Scottish Oral History Centre
Angela Bartie & Arthur McIvor
Scottish Oral History Centre
2013 has been a busy and exciting one for the Scottish Oral History Centre. We formally launched the new Centre facilities on 29 April, with an afternoon of workshops led by community groups and museums that the SOHC has worked closely with. Diane Grey from the HLF also provided a talk on funding opportunities and held a networking session thereafter. The evening was opened by David Goldie (then head of the School of Humanities, in which the SOHC is based), followed by short presentations on the history of the Centre by founding Director Callum G. Brown and the current work of the Centre by current Director, Arthur McIvor. The main event was a public lecture by one of the global pioneers of oral history, Paul Thompson. This was a great way to open the new facilities and inaugurate a new phase in the work of the SOHC. Furthermore, we are also delighted to welcome our newest member of staff, Erin Jessee, who works on the oral history of post-conflict Rwanda and Uganda and is experienced in the use of digital media in oral history.
Staff have continued to undertake oral history in a number of projects in different areas alongside ongoing training and support to a range of community and heritage groups in the greater Glasgow area, Current staff projects include the Wellcome Trust funded coalfield disability project (McIvor; and Angela Turner), the AHRC-funded wartime Reserved Occupations oral history project (Juliette Pattinson, who has recently taken up a new position at the University of Kent, McIvor and Linsey Robb), the AHRC-funded historical pageantry project (Angela Bartie in conjunction with colleagues at King’s College London and University of Glasgow), the British Academy/Leverhulme-funded residential childcare services project (Bartie, with Social Work colleagues Andrew Kendrick and Julie Shaw). We are also delighted to welcome two full-time ESRC PhD students: Andrew Clark and Aimee McCullough (supervised by McIvor and Bartie respectively). Andrew will be working on the female factory occupations of the 1980s, whilst Aimee’s research project is on fatherhood and masculinity in Scotland, c 1970-1990.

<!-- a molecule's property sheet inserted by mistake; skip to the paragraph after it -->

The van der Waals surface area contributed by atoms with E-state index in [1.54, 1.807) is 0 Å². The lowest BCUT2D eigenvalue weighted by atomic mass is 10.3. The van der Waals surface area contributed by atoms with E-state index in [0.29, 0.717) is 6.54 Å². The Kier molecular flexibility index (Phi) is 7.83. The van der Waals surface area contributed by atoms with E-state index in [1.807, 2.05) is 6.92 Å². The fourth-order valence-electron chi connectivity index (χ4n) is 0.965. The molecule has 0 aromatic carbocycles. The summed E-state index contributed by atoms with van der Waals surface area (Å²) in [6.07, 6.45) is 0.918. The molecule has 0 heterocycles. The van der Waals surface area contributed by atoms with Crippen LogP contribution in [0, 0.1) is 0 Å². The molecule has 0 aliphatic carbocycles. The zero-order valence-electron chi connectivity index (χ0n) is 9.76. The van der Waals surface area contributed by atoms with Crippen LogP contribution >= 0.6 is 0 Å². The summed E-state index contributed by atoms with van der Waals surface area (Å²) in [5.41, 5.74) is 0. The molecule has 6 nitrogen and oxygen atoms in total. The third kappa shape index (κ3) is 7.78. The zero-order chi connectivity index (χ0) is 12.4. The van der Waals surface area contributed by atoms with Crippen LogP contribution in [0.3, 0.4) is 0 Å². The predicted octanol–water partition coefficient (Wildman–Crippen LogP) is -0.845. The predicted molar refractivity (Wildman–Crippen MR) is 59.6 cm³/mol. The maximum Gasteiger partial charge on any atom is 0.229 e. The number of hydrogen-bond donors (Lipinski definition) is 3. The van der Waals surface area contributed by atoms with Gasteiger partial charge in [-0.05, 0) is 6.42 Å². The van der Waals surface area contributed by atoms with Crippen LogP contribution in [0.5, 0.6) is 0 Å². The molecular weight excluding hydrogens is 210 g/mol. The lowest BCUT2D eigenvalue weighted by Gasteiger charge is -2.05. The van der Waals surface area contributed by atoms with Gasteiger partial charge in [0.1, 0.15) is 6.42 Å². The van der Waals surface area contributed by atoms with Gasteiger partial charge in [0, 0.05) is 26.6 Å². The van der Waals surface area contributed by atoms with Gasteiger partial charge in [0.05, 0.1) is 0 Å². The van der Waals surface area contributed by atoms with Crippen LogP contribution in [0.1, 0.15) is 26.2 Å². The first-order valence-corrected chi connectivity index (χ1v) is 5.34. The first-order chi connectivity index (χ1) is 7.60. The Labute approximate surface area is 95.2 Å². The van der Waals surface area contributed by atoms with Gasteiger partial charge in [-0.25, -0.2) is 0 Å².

The SOHC has continued providing CPD and training to external non-SFC funded groups, including a series of commissions from Heritage Lottery funded community oral history projects at Govanhill, Paisley, Pollok, Inchinnan, British Waterways (Maryhill) and Scottish Opera (Theatre Royal), Glasgow. This work is led by Susan Morrison and David Walker with training taking place in the new SOHC facilities in Curran as well as in the communities. The SOHC has also ventured into the world of business undertaking oral history projects for the Clydesdale Bank and Inver House Distillers These have both been led by David Walker.